Below I reproduce the text and video of my introduction of the two Bills. I append our media release at the end.
A. Weaver: I move that a bill intituled Community Charter Amendment Act, 2017, of which notice has been given in my name, be introduced and read a first time now.
A. Weaver: I’m pleased to introduce a bill intituled the Community Charter Amendment Act, 2017. This bill makes a number of changes to section 49 of the Community Charter, which regulates special powers in relation to dangerous dogs. It adds legal clarity for proceedings and appeals in accordance with the Offence Act. It restricts the definition of a “dangerous dog” to a dog that kills or seriously injures a person or animal without provocation. It also creates standards of care for dogs held in long-term impounds, requiring that they have access to outdoor space and daily exercise. For seriously ill dogs in need of veterinary care, a compassionate-release clause is included.
These are the changes that the BC SPCA has been calling for after seeing too many situations in which vague legislation has led to unjust suffering of impounded dogs. With this act, we seek to ensure the humane treatment of dogs who end up in the system, while upholding public protection from dangerous dogs.
I move that the bill be placed on the orders of the day for second reading at the next sitting of the House after today.
Bill M238, Community Charter Amendment Act, 2017, introduced, read a first time and ordered to be placed on orders of the day for second reading at the next sitting of the House after today.
A. Weaver: I move that a bill intituled the Animal Liability Act, 2017, of which notice has been given in my name, be introduced and read a first time now.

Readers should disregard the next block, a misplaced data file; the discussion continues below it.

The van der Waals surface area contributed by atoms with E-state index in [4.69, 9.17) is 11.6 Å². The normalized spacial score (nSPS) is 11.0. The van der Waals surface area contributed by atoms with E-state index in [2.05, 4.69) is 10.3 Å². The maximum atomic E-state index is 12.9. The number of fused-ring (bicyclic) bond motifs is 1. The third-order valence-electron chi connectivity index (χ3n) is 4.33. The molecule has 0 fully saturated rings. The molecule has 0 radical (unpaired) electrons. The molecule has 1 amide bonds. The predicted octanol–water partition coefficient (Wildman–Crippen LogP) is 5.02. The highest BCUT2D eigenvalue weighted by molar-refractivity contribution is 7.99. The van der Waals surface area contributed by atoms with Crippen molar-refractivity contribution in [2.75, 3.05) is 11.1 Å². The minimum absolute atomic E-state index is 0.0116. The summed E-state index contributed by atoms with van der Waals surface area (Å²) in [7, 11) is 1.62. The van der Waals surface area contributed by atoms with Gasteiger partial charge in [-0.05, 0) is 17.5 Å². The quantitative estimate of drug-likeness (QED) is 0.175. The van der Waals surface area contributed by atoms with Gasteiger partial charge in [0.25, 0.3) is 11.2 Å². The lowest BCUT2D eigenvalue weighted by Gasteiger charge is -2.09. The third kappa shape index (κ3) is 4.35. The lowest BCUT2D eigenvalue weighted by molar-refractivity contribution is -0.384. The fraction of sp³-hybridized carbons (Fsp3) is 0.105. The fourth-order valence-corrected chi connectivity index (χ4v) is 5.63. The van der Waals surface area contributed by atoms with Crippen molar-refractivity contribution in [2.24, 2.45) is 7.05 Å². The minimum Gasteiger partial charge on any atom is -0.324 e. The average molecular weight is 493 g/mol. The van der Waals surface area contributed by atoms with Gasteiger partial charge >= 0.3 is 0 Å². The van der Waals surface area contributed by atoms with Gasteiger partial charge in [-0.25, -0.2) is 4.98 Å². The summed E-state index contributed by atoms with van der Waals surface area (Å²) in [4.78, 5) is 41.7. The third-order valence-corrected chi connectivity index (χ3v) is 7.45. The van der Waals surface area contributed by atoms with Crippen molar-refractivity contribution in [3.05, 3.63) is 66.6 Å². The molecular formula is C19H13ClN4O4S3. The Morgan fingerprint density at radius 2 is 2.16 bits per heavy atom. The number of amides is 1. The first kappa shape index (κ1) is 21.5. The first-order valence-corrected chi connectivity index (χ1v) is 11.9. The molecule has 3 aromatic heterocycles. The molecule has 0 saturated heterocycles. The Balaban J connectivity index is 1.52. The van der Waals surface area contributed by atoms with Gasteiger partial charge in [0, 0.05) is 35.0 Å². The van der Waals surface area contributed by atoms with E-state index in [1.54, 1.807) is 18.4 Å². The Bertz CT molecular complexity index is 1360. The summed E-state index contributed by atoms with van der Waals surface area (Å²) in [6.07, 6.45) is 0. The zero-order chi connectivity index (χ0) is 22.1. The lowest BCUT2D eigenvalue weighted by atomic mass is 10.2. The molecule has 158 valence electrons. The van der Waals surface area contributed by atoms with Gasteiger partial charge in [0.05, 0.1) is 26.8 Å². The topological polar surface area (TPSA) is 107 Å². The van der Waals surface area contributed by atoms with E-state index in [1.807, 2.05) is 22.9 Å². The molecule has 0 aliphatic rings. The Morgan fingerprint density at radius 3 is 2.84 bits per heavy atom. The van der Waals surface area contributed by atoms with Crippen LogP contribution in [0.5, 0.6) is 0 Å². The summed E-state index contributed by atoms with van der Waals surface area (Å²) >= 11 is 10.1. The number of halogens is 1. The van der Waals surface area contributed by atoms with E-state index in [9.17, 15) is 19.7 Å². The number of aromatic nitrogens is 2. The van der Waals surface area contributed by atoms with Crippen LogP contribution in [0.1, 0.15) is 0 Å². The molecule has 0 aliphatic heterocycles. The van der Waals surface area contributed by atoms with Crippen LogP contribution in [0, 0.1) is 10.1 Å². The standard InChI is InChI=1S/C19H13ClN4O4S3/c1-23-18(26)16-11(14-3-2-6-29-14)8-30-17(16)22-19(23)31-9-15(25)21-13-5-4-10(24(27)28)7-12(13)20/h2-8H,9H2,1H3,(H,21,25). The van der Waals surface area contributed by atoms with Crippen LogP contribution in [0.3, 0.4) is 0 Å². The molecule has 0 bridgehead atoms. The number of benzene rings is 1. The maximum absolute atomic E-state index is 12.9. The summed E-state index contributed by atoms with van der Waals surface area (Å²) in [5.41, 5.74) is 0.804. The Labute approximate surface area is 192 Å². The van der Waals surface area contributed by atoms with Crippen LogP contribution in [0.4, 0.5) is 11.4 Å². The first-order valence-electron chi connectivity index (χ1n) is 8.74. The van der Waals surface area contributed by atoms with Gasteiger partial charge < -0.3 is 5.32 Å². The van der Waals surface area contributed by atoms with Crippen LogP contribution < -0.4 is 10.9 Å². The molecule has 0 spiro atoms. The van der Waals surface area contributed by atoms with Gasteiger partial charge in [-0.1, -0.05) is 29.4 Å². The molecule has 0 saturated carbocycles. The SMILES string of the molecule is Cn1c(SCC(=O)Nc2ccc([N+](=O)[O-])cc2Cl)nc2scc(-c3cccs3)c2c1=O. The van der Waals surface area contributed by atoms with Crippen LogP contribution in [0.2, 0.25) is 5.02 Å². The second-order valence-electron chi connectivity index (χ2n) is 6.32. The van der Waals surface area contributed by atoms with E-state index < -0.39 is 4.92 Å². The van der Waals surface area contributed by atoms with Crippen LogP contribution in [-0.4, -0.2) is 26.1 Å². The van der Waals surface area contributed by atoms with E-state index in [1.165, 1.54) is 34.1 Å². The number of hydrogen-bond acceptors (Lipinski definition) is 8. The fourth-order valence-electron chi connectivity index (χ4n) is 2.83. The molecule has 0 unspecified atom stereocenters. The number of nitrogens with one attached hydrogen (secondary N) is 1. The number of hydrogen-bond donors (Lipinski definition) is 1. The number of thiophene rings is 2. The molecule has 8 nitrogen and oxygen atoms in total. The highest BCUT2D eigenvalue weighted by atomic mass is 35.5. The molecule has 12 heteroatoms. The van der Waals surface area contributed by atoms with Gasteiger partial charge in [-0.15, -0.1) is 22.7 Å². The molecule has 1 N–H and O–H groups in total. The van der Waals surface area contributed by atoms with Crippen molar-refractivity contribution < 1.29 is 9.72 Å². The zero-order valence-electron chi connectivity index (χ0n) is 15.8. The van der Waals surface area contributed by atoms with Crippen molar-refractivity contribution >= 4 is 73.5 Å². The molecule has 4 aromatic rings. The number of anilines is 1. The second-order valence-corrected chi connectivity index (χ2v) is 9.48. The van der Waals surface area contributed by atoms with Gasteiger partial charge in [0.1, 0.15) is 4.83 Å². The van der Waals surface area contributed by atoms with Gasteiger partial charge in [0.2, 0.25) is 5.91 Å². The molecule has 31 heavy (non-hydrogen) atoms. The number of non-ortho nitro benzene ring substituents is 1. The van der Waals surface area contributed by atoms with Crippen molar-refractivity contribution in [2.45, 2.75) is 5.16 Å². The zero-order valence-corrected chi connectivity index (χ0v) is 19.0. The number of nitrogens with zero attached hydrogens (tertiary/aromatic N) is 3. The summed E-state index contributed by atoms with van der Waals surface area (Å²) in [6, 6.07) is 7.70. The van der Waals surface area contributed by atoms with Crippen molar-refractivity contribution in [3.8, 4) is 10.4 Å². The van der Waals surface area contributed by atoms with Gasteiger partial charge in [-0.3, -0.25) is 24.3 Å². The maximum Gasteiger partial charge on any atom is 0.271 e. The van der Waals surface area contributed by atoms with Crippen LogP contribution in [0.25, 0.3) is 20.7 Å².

A. Weaver: I’m pleased to be introducing a bill intituled the Animal Liability Act. According to the Canada Safety Council, more than 460,000 dog bites occur each year in Canada. Over the years, British Columbians have called on B.C. legislators to act. Here in B.C., we do not have adequate laws to ensure that owners are liable for the actions of their pets or animals. Indeed, we only have liability being imposed on the basis of scienter doctrine, negligence or, in some cases, the Occupiers Liability Act.
This bill would ensure that owners are liable for any damages resulting from harm that the animals cause to a person or property. This bill, based on similar legislation that exists in Manitoba, is designed to ensure that owners of animals take ownership seriously and are held responsible for the actions of their pets.
I move that the bill be placed on the orders of the day for second reading at the next sitting of the House after today.
Bill M239, Animal Liability Act, 2017, introduced, read a first time and ordered to be placed on orders of the day for second reading at the next sitting of the House after today.
Weaver tables bills to ensure responsible pet ownership and the protection of dogs
For immediate release
March 9, 2017
VICTORIA B.C. – In 2015, Buttons the Therapy Dog – who worked at hospitals comforting and cheering up patients – was so aggressively attacked by another dog that he had to be immediately put down.
The owners of the violent dog had been instructed to keep their pet secured and muzzled because of an incident with a different dog just a few months prior. When Buttons walked by with his owners Yvonne and John McDonald, however, it had been left unrestrained. Because of existing B.C. laws, irresponsible pet owners seldom face any consequences for the actions of their dogs. Since losing Buttons, Yvonne and John have been advocating for the need for animal liability laws in B.C.